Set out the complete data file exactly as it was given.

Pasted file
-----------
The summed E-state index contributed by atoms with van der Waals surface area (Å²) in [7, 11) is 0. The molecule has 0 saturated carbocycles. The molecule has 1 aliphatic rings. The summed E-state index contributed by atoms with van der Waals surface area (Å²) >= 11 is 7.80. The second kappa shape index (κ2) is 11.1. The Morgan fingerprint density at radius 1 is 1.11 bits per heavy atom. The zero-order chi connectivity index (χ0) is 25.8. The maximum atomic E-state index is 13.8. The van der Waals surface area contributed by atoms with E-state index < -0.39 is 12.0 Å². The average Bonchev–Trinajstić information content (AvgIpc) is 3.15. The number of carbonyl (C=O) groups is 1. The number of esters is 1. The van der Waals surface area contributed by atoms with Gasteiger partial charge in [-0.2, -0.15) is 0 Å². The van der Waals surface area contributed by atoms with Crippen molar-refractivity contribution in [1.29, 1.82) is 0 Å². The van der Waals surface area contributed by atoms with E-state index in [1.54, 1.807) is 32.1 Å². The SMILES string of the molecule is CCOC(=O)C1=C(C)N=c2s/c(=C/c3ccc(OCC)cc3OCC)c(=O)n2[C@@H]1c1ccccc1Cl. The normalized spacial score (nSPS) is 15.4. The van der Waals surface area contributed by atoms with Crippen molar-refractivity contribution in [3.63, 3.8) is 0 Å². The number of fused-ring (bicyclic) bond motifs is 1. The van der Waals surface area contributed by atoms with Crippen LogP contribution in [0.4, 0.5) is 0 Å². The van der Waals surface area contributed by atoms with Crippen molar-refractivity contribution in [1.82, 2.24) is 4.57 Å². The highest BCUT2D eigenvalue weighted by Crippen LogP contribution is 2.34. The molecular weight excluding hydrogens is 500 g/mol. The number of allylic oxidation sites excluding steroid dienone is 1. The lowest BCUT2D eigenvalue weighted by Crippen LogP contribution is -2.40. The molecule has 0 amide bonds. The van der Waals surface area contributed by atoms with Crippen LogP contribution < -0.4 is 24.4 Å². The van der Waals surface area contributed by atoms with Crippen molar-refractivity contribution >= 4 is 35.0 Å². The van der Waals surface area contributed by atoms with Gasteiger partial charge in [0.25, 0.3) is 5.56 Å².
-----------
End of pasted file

The summed E-state index contributed by atoms with van der Waals surface area (Å²) in [7, 11) is 0. The molecule has 0 saturated carbocycles. The molecule has 1 aliphatic rings. The summed E-state index contributed by atoms with van der Waals surface area (Å²) >= 11 is 7.80. The second kappa shape index (κ2) is 11.1. The Morgan fingerprint density at radius 1 is 1.11 bits per heavy atom. The zero-order chi connectivity index (χ0) is 25.8. The maximum atomic E-state index is 13.8. The van der Waals surface area contributed by atoms with E-state index < -0.39 is 12.0 Å². The average Bonchev–Trinajstić information content (AvgIpc) is 3.15. The number of carbonyl (C=O) groups is 1. The number of esters is 1. The van der Waals surface area contributed by atoms with Gasteiger partial charge in [-0.2, -0.15) is 0 Å². The van der Waals surface area contributed by atoms with Crippen molar-refractivity contribution in [1.29, 1.82) is 0 Å². The van der Waals surface area contributed by atoms with E-state index in [1.54, 1.807) is 32.1 Å². The SMILES string of the molecule is CCOC(=O)C1=C(C)N=c2s/c(=C/c3ccc(OCC)cc3OCC)c(=O)n2[C@@H]1c1ccccc1Cl. The normalized spacial score (nSPS) is 15.4. The van der Waals surface area contributed by atoms with Crippen molar-refractivity contribution in [3.63, 3.8) is 0 Å². The number of fused-ring (bicyclic) bond motifs is 1. The van der Waals surface area contributed by atoms with Crippen LogP contribution in [0.4, 0.5) is 0 Å². The van der Waals surface area contributed by atoms with Crippen molar-refractivity contribution in [1.82, 2.24) is 4.57 Å². The highest BCUT2D eigenvalue weighted by Crippen LogP contribution is 2.34. The molecular weight excluding hydrogens is 500 g/mol. The number of allylic oxidation sites excluding steroid dienone is 1. The lowest BCUT2D eigenvalue weighted by Crippen LogP contribution is -2.40. The molecule has 0 amide bonds. The van der Waals surface area contributed by atoms with Crippen LogP contribution < -0.4 is 24.4 Å². The van der Waals surface area contributed by atoms with Crippen molar-refractivity contribution >= 4 is 35.0 Å². The van der Waals surface area contributed by atoms with Gasteiger partial charge in [0.25, 0.3) is 5.56 Å².